Allen Berry is a PhD student pursuing a degree in Creative Writing and Literature at the University of Southern Mississippi.
He is a 2012 Pushcart Prize nominee, and his work has appeared in Steel Toe Review, The Birmingham Arts Journal, What Remembers Us, an anthology of Alabama Poets and For Better or Worse: an Anthology about Marriage, from Poetworks Press. In 2001 he founded the Limestone Dust Poetry Festival in Huntsville Alabama, and served as its president until 2007 when he left to pursue his education in English literature and creative writing.
It's the midpoint of 11 and I missed the movie deadline and I don't quite want to go to the gym and I feel strung out somehow. I've had too much information. I've had too little food or too much of the wrong kind, some midgrade body fuel that fills the void without fueling up.
The cat sleeps, I should do the same. I should run, I should drive, I should grade these blasted papers. I should run for Congress, I should call an old friend. . . I should wait 'til morning. I've had too much information and too little exercise. . .except I had too much earlier. . . and now I have too little time to do too much work on a paper. I have too much to do and too few sources and two eyes that are flash burned from too much black on white text. I've had caffeine and a little sugar. I've slept, but not enough. I'm sleepy, but not enough. I'm handsome, but not enough. I'm old fashioned, but not enough. I'm too hip to things that aren't hip anymore. I'm roundly despised and universally adored for nothing. I'm reviled for what I am perceived to be, my perceptions are preconceived. My conceptions are imperceptible.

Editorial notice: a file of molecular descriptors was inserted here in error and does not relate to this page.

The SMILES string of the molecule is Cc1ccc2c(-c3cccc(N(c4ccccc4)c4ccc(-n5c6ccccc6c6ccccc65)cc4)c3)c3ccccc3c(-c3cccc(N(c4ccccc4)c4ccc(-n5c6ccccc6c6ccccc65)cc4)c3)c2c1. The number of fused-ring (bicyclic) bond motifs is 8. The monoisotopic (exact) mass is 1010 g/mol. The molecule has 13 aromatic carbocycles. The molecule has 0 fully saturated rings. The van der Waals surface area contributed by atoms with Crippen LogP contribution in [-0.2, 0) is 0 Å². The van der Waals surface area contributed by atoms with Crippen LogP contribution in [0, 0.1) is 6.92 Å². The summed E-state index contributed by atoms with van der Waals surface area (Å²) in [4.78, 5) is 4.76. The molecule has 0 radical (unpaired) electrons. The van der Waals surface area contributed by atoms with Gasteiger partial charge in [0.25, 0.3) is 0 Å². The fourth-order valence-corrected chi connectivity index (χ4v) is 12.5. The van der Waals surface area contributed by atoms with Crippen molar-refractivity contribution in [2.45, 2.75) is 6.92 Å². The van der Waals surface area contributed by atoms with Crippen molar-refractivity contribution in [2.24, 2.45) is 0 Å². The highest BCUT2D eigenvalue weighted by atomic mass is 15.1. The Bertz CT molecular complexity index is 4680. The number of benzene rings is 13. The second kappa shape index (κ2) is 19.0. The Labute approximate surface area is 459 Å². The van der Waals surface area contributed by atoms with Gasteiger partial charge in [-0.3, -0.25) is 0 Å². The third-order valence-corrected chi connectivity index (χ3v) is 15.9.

When the wind blows I am introspective. When the sun shines I am incorporeal. I am nothing that you would carry home to meet the folks, I'm a wrong number scribbled on the subway walls of Pompeii. I am an enigma to puzzle masters, left on voicemail to be answered and ignored in the order it was received. I am the dust under the wheels of progress, as the NASDAQ ticker spins encrypted chronicles of the world's end. Sanskrit read on a Kindle Fire holds the secret volumes of my birth, rise to power, sojourn in the desert, wanderings in the barrens of Eden under the flaming sword of its guardian. The last of the silence is locked in Fort Knox, surrounded by blue grass and Jaw Harp confessions by avant garde Jazz masters of a future age.
She is a distant whispered memory in a back alley brawl resulting from an argument between Lewis Braille and Marlee Matlin, mediated for a moment by Helen Keller. The Phoenix Suns descend into the ashes while Dell Employees speak of Pterodactyl sightings. One asks "Ain't they extinct?" to which the other replies "Naw." I am broken down into binary, a cipher of age-old mystic intelligence, the nonsensical ramblings of the Internet prophets, speaking their wisdom and secret formulas for sensual salvation in ecumenical Esperanto.
Pour me another Pibb, Mr. I've had enough life to last me a death-time.